Early Indications - December 2006
How'd We Do?
In January of this year, we published eight predictions. At this point, the score is six hits, an incomplete, and a slight miss. Overall, it was a pretty good year for technology and innovation, with a variety of new wireless technologies getting closer to market, a breakout year for web video, and an ambitious set of web services from Amazon (including everything from artificial intelligence to warehouse shelf space).
On the mis-step front, the litany of privacy breaches became longer and louder, with a stolen laptop costing the U.S. Veteran's Administration a projected $160 million dollars had it not been found. In the midst of absorbing losses in the hundreds of millions of dollars because of defective batteries, Sony launched an expensive, powerful gaming platform that it couldn't supply in holiday quantities. The "netroot" bloggers made a lot of noise but in the end did not get their U.S. Senate candidate elected.
- The second half of the year will be stronger than the first half in the PC sector
Even though Microsoft's Vista operating system has yet to generate any PC sales, because consumers can't yet buy it and enterprises will have to certify their existing applications on the new platform, this prediction did in fact come to pass: at HP, the Personal Systems group saw revenues for the three months ending October 31 rise 13% over the quarter ending July 31. At Dell, only preliminary numbers for the quarter ending November 3 have been reported, so it's difficult to say with certainty what's going on.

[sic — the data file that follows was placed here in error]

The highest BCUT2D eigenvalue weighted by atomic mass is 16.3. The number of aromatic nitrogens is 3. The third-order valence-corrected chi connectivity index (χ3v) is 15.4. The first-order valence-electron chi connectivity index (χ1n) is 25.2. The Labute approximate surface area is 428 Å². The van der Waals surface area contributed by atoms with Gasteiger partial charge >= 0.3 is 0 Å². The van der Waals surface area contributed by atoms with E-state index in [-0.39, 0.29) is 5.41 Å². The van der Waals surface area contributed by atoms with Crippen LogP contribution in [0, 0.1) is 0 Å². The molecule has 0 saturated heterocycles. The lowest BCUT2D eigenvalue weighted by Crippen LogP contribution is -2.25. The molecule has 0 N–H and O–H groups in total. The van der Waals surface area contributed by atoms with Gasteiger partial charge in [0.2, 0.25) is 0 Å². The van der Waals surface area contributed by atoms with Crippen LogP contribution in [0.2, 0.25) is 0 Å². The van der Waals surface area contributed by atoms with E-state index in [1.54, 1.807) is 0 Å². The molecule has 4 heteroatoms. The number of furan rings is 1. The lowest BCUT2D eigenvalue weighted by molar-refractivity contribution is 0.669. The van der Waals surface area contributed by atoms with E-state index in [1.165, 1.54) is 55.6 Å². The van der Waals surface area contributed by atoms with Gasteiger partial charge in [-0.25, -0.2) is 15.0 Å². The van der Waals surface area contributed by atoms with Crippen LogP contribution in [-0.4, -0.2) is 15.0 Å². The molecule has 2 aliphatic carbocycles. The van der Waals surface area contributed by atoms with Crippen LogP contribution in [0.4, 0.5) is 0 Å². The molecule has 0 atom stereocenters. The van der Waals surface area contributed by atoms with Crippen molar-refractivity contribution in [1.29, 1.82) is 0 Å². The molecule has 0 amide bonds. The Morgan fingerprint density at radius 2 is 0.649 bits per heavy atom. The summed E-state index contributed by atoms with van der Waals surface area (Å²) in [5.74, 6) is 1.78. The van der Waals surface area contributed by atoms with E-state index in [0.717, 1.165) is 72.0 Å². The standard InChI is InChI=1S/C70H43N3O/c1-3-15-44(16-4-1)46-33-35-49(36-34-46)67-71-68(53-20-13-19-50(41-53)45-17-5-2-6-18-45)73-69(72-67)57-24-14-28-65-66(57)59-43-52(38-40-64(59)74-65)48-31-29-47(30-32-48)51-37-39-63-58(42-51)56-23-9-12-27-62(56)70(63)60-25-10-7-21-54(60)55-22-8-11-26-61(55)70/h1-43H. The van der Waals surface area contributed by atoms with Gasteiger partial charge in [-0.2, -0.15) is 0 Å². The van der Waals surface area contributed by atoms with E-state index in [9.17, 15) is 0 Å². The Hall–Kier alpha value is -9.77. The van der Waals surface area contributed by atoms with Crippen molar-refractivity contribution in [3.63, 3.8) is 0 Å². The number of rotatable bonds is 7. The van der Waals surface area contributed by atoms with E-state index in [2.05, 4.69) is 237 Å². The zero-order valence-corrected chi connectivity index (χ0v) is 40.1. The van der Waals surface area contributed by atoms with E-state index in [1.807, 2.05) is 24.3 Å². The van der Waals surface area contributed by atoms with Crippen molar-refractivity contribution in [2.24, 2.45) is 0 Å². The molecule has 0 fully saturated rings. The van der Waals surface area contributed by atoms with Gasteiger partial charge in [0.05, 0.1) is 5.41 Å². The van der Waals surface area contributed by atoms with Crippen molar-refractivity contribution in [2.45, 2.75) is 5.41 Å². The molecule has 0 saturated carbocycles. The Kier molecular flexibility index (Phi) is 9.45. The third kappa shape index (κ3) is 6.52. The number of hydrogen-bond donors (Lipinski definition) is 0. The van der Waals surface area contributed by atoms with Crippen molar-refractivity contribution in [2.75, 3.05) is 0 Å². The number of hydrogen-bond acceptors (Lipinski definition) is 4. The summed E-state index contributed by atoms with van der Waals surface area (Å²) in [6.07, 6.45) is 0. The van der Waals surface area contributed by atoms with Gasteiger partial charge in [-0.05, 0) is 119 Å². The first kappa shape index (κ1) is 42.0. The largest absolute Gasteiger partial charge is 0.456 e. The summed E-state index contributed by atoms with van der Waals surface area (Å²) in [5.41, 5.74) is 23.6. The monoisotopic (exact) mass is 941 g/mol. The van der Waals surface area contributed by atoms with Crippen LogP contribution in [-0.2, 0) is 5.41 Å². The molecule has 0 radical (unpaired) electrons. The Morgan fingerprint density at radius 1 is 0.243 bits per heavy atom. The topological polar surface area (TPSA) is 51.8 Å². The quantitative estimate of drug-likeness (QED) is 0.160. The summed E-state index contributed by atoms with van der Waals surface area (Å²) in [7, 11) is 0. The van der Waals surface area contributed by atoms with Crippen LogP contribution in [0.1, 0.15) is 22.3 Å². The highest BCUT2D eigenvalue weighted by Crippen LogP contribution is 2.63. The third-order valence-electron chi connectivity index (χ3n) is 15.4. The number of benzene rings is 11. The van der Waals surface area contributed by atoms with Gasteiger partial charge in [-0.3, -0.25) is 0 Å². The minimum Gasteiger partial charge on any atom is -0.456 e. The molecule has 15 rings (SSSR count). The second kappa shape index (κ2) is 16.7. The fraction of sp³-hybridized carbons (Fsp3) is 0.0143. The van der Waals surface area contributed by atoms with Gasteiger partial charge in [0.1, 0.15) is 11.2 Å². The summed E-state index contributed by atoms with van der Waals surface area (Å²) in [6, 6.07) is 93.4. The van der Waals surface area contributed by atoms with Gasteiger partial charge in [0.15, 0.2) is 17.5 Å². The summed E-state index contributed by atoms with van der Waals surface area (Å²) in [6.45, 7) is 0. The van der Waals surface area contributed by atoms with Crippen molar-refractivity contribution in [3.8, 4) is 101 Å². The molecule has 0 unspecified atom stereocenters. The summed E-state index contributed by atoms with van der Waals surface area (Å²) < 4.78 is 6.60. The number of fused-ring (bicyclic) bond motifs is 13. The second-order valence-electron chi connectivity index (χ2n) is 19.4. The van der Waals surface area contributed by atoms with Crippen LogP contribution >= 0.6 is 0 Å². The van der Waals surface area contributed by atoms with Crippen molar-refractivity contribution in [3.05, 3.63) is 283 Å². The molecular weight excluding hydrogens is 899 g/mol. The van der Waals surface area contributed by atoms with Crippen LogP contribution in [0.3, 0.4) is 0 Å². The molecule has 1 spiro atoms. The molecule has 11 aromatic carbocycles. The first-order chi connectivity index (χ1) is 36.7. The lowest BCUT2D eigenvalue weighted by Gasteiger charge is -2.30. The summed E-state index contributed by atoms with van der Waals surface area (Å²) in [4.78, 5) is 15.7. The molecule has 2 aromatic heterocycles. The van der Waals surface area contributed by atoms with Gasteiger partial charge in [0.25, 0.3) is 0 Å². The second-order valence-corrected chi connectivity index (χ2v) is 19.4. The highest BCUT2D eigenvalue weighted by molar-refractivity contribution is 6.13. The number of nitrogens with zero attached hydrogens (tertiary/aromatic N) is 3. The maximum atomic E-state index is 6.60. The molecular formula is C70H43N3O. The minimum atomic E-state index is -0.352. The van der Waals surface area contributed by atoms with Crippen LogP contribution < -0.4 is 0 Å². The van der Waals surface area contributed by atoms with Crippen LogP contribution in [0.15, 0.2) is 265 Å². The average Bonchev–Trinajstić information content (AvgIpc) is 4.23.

- "Services" will become the corporate IT buzzword outside IT
SAP recently announced that its core positioning will focus on what it calls Enterprise SOA or ESA, with half of R&D spending committed to creating up to 30,000 SOA-driven business processes. Accenture is spending an announced$450 million on SOA, HP $500 million, and IBM a total of $1 billion on SOA over the coming years. Oracle, BEA, Sun, and most software vendors apart from Microsoft, which is not branding services so aggressively, are joining the gold rush.
- Google will launch a breakthrough business outside web advertising